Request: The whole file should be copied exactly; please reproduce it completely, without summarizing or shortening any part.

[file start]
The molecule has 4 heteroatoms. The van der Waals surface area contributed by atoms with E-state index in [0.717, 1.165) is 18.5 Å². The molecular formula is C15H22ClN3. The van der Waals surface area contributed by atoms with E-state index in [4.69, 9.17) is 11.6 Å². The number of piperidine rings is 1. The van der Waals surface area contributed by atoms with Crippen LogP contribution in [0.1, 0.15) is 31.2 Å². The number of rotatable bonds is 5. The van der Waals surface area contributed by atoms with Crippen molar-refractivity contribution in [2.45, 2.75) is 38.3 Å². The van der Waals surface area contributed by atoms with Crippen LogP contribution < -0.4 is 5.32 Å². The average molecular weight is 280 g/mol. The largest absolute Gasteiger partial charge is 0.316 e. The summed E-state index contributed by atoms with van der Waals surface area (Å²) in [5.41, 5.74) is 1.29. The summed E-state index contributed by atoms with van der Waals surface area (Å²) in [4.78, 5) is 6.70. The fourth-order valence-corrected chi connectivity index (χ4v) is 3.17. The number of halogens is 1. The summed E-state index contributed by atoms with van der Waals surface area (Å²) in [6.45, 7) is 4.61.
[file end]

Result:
The molecule has 4 heteroatoms. The van der Waals surface area contributed by atoms with E-state index in [0.717, 1.165) is 18.5 Å². The molecular formula is C15H22ClN3. The van der Waals surface area contributed by atoms with E-state index in [4.69, 9.17) is 11.6 Å². The number of piperidine rings is 1. The van der Waals surface area contributed by atoms with Crippen LogP contribution in [0.1, 0.15) is 31.2 Å². The number of rotatable bonds is 5. The van der Waals surface area contributed by atoms with Crippen molar-refractivity contribution in [2.45, 2.75) is 38.3 Å². The van der Waals surface area contributed by atoms with Crippen LogP contribution < -0.4 is 5.32 Å². The average molecular weight is 280 g/mol. The largest absolute Gasteiger partial charge is 0.316 e. The summed E-state index contributed by atoms with van der Waals surface area (Å²) in [5.41, 5.74) is 1.29. The summed E-state index contributed by atoms with van der Waals surface area (Å²) in [4.78, 5) is 6.70. The fourth-order valence-corrected chi connectivity index (χ4v) is 3.17. The number of halogens is 1. The summed E-state index contributed by atoms with van der Waals surface area (Å²) in [6.45, 7) is 4.61.